The main reason for this seems to be that syncing becomes faster over time. I can't see anything special in the fact that during the first 2 or 3 minutes there is a speedup - peers have to be found and buffers filled first after all. What surprises me quite a bit is that the speedup often seems to continue after the 10-minute mark or even later.

I think if you are not accurate it's psychologically better to have estimates that are too high than the other way round.

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vtnerd commented Jan 2, 2020

Some info regarding accuracy not yet mentioned: More often than not the estimates seem to come out too high, i.e. the true resulting sync time will be shorter than the estimate.

Which is anecdotal; the issue is that we are dealing with transient and rotating p2p connections instead of consistent server connection(s). Although it is good/interesting to know that in your tests the connections seemed to be mostly stable. Was this on testnet or mainnet?

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vtnerd commented Jan 2, 2020

My apologies, I probably wasn't clear in my last comment. One reason I doubted the accuracy is because I don't see how any estimate could be given in a p2p environment due to how the connections can rotate. But I might be too pessimistic.

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rbrunner7 commented Jan 3, 2020

Although it is good/interesting to know that in your tests the connections seemed to be mostly stable. Was this on testnet or mainnet?

I tested mainly on Mainnet, although I checked also the other two to make sure it runs ok at least technically. Can't say much about accuracy there however. I noticed that Stagenet also has a surprising variance of block sizes averaged over runs of 10,000 blocks but did not deem it important enough to include an array of those averages.

I don't see how any estimate could be given in a p2p environment due to how the connections can rotate. But I might be too pessimistic.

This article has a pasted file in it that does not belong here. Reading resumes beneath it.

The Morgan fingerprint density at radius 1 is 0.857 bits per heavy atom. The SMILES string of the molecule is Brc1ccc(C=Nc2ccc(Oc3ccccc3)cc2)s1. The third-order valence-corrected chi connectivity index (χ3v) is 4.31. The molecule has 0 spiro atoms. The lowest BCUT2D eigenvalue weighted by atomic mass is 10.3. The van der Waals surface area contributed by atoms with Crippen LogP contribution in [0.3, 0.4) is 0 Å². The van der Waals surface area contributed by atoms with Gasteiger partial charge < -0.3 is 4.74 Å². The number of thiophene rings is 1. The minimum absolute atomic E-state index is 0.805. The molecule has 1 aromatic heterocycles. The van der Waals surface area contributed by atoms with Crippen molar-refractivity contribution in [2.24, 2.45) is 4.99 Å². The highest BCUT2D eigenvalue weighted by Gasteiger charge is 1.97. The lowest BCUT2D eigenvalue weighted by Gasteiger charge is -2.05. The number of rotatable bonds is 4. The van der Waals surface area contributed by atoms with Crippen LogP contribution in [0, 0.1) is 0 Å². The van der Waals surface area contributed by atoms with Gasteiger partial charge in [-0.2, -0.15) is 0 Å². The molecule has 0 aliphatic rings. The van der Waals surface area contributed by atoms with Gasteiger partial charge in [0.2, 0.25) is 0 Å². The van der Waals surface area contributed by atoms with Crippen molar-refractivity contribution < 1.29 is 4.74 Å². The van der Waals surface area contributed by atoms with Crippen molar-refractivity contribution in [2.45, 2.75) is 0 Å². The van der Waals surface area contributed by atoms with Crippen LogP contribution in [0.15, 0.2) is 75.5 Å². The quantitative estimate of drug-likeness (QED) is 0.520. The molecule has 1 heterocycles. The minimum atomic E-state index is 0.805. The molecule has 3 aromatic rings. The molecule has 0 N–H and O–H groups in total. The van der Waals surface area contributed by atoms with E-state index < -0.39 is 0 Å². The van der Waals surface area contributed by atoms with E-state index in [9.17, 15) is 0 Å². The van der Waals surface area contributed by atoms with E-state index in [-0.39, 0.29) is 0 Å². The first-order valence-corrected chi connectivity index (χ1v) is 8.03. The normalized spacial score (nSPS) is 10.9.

Well, maybe the speeds of those different peers often are not as dramatically different as to spoil the estimates completely, and other factors like block sizes also vary (and independently so), and reading is only a fraction of total time spent anyway, so it usually seems to average out to a reasonable degree.

You are right of course, syncing is really a very dynamic process, with many factors influencing speed, which degrades accuracy. For me the question boils down to the following: Are the estimates given so bad, so unreliable, even so misleading at times that it's better to give no estimates at all? Of course I am biased, but I would say they are good enough to be useful.

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rbrunner7 commented Jan 18, 2020

@vtnerd , @moneromooo-monero , anything left to improve and/or discuss here after my code changes, or do you see this as merge-worthy as-is?

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moneromooo-monero commented Jan 18, 2020

If it's reasonably accurate, I'm ok with it though I'm no fan of the ad hoc array.

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rbrunner7 commented Jan 22, 2020

If it's reasonably accurate, I'm ok with it

Below I copied all relevant lines from the console output of my own Windows daemon syncing through about 6000 blocks. Ideally the time estimates given would be all exactly 2 minutes apart, which they are not of course, but to me it does not look too bad, and more importantly, useful despite the inaccuracies.

That the first estimate after 2 minutes and the final total sync time are identical (26.8 minutes) is pure coincidence; it means that the first estimate was about 7.5% too high (26.8+2 minutes versus 26.8 minutes).

2020-01-22 18:09:02.838 I [66.168.93.26:34290 INC] Sync data returned a new top block candidate: 2011047 -> 2017010 [Your node is 5963 blocks (8.3 days) behind]
2020-01-22 18:11:06.782 I Synced 2011467/2017010 (99%, 5543 left, 7% of total synced, estimated 26.8 minutes left)
2020-01-22 18:13:09.521 I Synced 2011867/2017011 (99%, 5144 left, 13% of total synced, estimated 25.6 minutes left)
2020-01-22 18:15:11.519 I Synced 2012307/2017011 (99%, 4704 left, 21% of total synced, estimated 22.8 minutes left)
2020-01-22 18:17:13.451 I Synced 2012707/2017013 (99%, 4306 left, 27% of total synced, estimated 21.1 minutes left)
2020-01-22 18:19:16.214 I Synced 2013207/2017013 (99%, 3806 left, 36% of total synced, estimated 18.0 minutes left)
2020-01-22 18:21:20.957 I Synced 2013627/2017014 (99%, 3387 left, 43% of total synced, estimated 16.1 minutes left)
2020-01-22 18:23:23.489 I Synced 2014167/2017016 (99%, 2849 left, 52% of total synced, estimated 13.1 minutes left)
2020-01-22 18:25:25.362 I Synced 2014747/2017020 (99%, 2273 left, 61% of total synced, estimated 10.0 minutes left)
2020-01-22 18:27:26.172 I Synced 2015227/2017020 (99%, 1793 left, 69% of total synced, estimated 7.9 minutes left)
2020-01-22 18:29:27.132 I Synced 2015647/2017021 (99%, 1374 left, 77% of total synced, estimated 6.1 minutes left)
2020-01-22 18:31:29.030 I Synced 2016127/2017023 (99%, 896 left, 85% of total synced, estimated 3.9 minutes left)
2020-01-22 18:33:30.948 I Synced 2016487/2017023 (99%, 536 left, 91% of total synced, estimated 2.4 minutes left)
2020-01-22 18:35:38.204 I Synced 2016967/2017024 (99%, 57 left, 99% of total synced, estimated 15 seconds left)
2020-01-22 18:35:55.291 I SYNCHRONIZED OK
2020-01-22 18:35:55.293 I Synced 5978 blocks in 26.8 minutes (3.713 blocks per second)